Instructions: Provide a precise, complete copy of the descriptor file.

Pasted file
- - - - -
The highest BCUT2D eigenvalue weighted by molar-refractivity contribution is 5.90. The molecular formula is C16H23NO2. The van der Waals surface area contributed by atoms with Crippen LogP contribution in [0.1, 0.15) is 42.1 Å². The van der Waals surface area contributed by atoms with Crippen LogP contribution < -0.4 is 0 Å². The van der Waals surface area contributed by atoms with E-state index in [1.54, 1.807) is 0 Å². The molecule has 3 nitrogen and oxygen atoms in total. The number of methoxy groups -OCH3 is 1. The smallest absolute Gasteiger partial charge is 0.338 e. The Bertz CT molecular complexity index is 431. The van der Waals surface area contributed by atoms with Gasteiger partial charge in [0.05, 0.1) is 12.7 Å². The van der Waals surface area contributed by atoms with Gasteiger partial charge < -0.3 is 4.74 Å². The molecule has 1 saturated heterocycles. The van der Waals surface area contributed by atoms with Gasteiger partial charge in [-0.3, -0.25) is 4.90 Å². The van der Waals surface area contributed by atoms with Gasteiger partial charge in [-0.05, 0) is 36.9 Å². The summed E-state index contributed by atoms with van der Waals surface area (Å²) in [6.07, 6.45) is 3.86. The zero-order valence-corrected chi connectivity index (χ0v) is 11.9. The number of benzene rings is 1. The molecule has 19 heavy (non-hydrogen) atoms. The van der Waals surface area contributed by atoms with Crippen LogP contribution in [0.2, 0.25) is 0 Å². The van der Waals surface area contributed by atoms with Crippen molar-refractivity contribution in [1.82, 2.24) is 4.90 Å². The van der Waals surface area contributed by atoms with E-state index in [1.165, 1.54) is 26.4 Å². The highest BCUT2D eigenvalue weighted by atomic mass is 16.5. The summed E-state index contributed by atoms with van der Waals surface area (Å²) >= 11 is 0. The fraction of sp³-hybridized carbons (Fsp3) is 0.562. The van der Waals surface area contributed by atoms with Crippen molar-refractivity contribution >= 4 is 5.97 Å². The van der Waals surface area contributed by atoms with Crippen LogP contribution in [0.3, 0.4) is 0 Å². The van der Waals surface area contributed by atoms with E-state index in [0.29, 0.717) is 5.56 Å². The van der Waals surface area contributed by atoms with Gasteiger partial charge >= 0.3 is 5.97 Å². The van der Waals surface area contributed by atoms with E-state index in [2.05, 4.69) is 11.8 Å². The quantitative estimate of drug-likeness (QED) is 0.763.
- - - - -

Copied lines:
The highest BCUT2D eigenvalue weighted by molar-refractivity contribution is 5.90. The molecular formula is C16H23NO2. The van der Waals surface area contributed by atoms with Crippen LogP contribution in [0.1, 0.15) is 42.1 Å². The van der Waals surface area contributed by atoms with Crippen LogP contribution < -0.4 is 0 Å². The van der Waals surface area contributed by atoms with E-state index in [1.54, 1.807) is 0 Å². The molecule has 3 nitrogen and oxygen atoms in total. The number of methoxy groups -OCH3 is 1. The smallest absolute Gasteiger partial charge is 0.338 e. The Bertz CT molecular complexity index is 431. The van der Waals surface area contributed by atoms with Gasteiger partial charge in [0.05, 0.1) is 12.7 Å². The van der Waals surface area contributed by atoms with Gasteiger partial charge < -0.3 is 4.74 Å². The molecule has 1 saturated heterocycles. The van der Waals surface area contributed by atoms with Gasteiger partial charge in [-0.3, -0.25) is 4.90 Å². The van der Waals surface area contributed by atoms with Gasteiger partial charge in [-0.05, 0) is 36.9 Å². The summed E-state index contributed by atoms with van der Waals surface area (Å²) in [6.07, 6.45) is 3.86. The zero-order valence-corrected chi connectivity index (χ0v) is 11.9. The number of benzene rings is 1. The molecule has 19 heavy (non-hydrogen) atoms. The van der Waals surface area contributed by atoms with Crippen LogP contribution in [0.2, 0.25) is 0 Å². The van der Waals surface area contributed by atoms with Crippen molar-refractivity contribution in [1.82, 2.24) is 4.90 Å². The van der Waals surface area contributed by atoms with E-state index in [1.165, 1.54) is 26.4 Å². The highest BCUT2D eigenvalue weighted by atomic mass is 16.5. The summed E-state index contributed by atoms with van der Waals surface area (Å²) >= 11 is 0. The fraction of sp³-hybridized carbons (Fsp3) is 0.562. The van der Waals surface area contributed by atoms with Crippen molar-refractivity contribution >= 4 is 5.97 Å². The van der Waals surface area contributed by atoms with Crippen LogP contribution in [0.3, 0.4) is 0 Å². The van der Waals surface area contributed by atoms with E-state index in [0.29, 0.717) is 5.56 Å². The van der Waals surface area contributed by atoms with Gasteiger partial charge >= 0.3 is 5.97 Å². The van der Waals surface area contributed by atoms with E-state index in [2.05, 4.69) is 11.8 Å². The quantitative estimate of drug-likeness (QED) is 0.763.